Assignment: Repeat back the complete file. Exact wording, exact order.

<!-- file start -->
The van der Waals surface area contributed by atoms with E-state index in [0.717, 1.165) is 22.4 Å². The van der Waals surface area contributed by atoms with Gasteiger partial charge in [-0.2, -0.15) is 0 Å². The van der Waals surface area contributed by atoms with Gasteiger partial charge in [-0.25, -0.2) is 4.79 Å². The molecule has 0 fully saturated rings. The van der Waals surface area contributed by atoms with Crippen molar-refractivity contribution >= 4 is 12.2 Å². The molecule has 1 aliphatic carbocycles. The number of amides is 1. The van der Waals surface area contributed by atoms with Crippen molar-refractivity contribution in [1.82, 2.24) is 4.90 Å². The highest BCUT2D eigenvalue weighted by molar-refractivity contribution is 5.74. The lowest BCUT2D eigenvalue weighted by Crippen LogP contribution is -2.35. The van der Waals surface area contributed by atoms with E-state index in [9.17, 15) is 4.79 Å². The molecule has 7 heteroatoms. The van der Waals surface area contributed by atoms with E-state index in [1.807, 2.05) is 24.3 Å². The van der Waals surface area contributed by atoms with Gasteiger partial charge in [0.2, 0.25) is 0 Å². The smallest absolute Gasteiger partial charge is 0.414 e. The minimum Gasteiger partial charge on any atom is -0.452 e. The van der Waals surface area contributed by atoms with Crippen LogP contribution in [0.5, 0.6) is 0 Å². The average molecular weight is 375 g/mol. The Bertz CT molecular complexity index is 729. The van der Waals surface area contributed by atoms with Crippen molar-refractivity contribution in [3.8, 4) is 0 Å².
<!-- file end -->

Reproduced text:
The van der Waals surface area contributed by atoms with E-state index in [0.717, 1.165) is 22.4 Å². The van der Waals surface area contributed by atoms with Gasteiger partial charge in [-0.2, -0.15) is 0 Å². The van der Waals surface area contributed by atoms with Gasteiger partial charge in [-0.25, -0.2) is 4.79 Å². The molecule has 0 fully saturated rings. The van der Waals surface area contributed by atoms with Crippen molar-refractivity contribution >= 4 is 12.2 Å². The molecule has 1 aliphatic carbocycles. The number of amides is 1. The van der Waals surface area contributed by atoms with Crippen molar-refractivity contribution in [1.82, 2.24) is 4.90 Å². The highest BCUT2D eigenvalue weighted by molar-refractivity contribution is 5.74. The lowest BCUT2D eigenvalue weighted by Crippen LogP contribution is -2.35. The van der Waals surface area contributed by atoms with E-state index in [9.17, 15) is 4.79 Å². The molecule has 7 heteroatoms. The van der Waals surface area contributed by atoms with E-state index in [1.807, 2.05) is 24.3 Å². The van der Waals surface area contributed by atoms with Gasteiger partial charge in [0.2, 0.25) is 0 Å². The smallest absolute Gasteiger partial charge is 0.414 e. The minimum Gasteiger partial charge on any atom is -0.452 e. The van der Waals surface area contributed by atoms with Crippen LogP contribution in [0.5, 0.6) is 0 Å². The average molecular weight is 375 g/mol. The Bertz CT molecular complexity index is 729. The van der Waals surface area contributed by atoms with Crippen molar-refractivity contribution in [3.8, 4) is 0 Å².